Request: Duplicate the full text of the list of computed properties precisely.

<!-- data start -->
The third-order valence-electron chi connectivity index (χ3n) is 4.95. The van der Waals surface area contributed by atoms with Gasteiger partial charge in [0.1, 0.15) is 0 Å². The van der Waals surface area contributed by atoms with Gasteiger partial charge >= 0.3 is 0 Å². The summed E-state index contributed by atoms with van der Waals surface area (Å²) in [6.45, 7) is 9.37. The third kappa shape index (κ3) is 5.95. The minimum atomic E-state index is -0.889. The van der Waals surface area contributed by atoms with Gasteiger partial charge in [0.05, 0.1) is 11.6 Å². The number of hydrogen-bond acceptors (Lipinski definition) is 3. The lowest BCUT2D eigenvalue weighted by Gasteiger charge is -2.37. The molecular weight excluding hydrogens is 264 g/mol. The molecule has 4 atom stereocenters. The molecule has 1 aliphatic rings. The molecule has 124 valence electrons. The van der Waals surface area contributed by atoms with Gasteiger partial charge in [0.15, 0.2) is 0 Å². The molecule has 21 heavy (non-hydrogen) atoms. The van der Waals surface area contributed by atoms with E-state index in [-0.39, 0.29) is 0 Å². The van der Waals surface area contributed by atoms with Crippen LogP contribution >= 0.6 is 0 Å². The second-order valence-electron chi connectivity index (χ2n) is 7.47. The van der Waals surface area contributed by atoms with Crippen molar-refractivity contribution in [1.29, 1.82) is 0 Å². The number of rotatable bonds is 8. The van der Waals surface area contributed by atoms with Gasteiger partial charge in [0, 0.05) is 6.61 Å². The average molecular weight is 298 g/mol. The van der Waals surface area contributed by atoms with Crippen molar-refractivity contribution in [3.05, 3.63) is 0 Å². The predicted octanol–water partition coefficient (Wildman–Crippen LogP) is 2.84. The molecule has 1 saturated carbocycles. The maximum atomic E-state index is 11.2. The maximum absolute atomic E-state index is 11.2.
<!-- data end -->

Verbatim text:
The third-order valence-electron chi connectivity index (χ3n) is 4.95. The van der Waals surface area contributed by atoms with Gasteiger partial charge in [0.1, 0.15) is 0 Å². The van der Waals surface area contributed by atoms with Gasteiger partial charge >= 0.3 is 0 Å². The summed E-state index contributed by atoms with van der Waals surface area (Å²) in [6.45, 7) is 9.37. The third kappa shape index (κ3) is 5.95. The minimum atomic E-state index is -0.889. The van der Waals surface area contributed by atoms with Gasteiger partial charge in [0.05, 0.1) is 11.6 Å². The number of hydrogen-bond acceptors (Lipinski definition) is 3. The lowest BCUT2D eigenvalue weighted by Gasteiger charge is -2.37. The molecular weight excluding hydrogens is 264 g/mol. The molecule has 4 atom stereocenters. The molecule has 1 aliphatic rings. The molecule has 124 valence electrons. The van der Waals surface area contributed by atoms with Gasteiger partial charge in [0.15, 0.2) is 0 Å². The molecule has 21 heavy (non-hydrogen) atoms. The van der Waals surface area contributed by atoms with E-state index in [-0.39, 0.29) is 0 Å². The van der Waals surface area contributed by atoms with Crippen LogP contribution >= 0.6 is 0 Å². The second-order valence-electron chi connectivity index (χ2n) is 7.47. The van der Waals surface area contributed by atoms with Crippen molar-refractivity contribution in [1.29, 1.82) is 0 Å². The number of rotatable bonds is 8. The van der Waals surface area contributed by atoms with Gasteiger partial charge in [0, 0.05) is 6.61 Å². The average molecular weight is 298 g/mol. The van der Waals surface area contributed by atoms with Crippen molar-refractivity contribution in [3.05, 3.63) is 0 Å². The predicted octanol–water partition coefficient (Wildman–Crippen LogP) is 2.84. The molecule has 1 saturated carbocycles. The maximum atomic E-state index is 11.2. The maximum absolute atomic E-state index is 11.2.